June 22, 2021
GameStop, the world’s largest standalone video game retailer, continues to defy Wall Street sensibilities despite middling financials.
The Grapevine, Texas-based chain said it generated about $1.1 billion in revenue from “at-the-market” (ATM) sales of 5 million shares of common stock. An ATM offering is a type of stock sale utilized by publicly traded companies in order to raise capital over time.
GameStop, which said it would use the proceeds for “general corporate purposes as well as for investing in growth initiatives and maintaining a strong balance sheet,” initiated the sale on June 9.
Meanwhile, GameStop reported a net loss of $215 million for the fiscal year ended Jan. 31. Revenue declined 22% to $5 billion.
Since the beginning of the year, the chain has become caught up in a social media frenzy pitting crowdsourcing individual day traders against established Wall Street hedge funds. Under a David vs. Goliath media spotlight, individual traders working together were able to skyrocket GameStop’s stock valuation, resulting in significant fiscal losses for hedge funds that had bet the shares would decline in value.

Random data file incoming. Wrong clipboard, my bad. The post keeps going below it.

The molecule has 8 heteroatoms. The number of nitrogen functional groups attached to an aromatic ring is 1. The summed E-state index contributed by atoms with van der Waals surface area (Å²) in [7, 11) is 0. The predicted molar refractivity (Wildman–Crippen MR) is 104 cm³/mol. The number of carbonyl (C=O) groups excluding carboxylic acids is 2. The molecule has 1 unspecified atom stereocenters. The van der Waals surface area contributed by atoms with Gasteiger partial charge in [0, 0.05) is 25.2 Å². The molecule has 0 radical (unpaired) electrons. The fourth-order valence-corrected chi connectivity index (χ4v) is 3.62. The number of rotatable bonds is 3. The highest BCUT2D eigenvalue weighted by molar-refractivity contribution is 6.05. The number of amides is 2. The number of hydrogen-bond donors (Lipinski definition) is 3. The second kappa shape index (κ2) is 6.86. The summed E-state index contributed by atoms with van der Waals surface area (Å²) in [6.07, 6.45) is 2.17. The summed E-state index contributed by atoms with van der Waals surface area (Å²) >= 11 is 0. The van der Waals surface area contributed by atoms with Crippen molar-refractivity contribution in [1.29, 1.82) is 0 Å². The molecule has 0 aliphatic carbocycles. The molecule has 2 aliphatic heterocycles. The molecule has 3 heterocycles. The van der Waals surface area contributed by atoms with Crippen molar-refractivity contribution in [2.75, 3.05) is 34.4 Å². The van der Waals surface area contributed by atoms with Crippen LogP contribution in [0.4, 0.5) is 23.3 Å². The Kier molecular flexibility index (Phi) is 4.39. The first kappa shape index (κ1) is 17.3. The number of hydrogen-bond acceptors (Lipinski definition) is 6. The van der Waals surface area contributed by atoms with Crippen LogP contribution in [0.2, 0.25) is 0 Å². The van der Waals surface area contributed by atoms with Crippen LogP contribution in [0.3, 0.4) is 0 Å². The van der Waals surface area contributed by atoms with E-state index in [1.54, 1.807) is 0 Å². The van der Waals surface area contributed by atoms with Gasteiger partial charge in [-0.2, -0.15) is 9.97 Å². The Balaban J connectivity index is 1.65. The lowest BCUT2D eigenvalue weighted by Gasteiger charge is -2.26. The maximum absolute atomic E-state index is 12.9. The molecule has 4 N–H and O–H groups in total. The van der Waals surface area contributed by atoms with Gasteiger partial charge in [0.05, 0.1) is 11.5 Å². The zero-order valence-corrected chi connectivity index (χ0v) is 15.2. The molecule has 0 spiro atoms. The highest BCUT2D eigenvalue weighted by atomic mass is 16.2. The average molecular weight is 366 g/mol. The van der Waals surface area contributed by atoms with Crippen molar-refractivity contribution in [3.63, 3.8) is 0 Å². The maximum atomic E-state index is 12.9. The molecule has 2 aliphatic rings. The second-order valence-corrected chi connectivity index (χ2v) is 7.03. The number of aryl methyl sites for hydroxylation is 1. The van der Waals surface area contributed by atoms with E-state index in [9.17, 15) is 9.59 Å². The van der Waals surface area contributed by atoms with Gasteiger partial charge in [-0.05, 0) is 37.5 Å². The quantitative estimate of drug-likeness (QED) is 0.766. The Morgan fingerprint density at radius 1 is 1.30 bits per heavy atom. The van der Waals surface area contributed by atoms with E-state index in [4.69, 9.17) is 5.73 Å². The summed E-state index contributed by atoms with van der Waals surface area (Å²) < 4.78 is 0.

Abetting the situation was the arrival of Chewy.com founder Ryan Cohen, a populist star among individual traders, who initially bought a lot of shares of GameStop when prices were low, i.e. $4 to $5 per share, and then proceeded to help jumpstart the stock in valuation.
Soon Cohen was named to the board and then chairman. That meant the arrival of new senior executives, including former Amazon executive Matt Furlong as new CEO, with a push to jumpstart e-commerce revenue. Meanwhile, previous CEO George Sherman is exiting with a golden parachute worth about $100 million thanks to GameStop shares hovering around $214 per share in pre-market trading — compared with about a $3.77 per share low within the past fiscal year.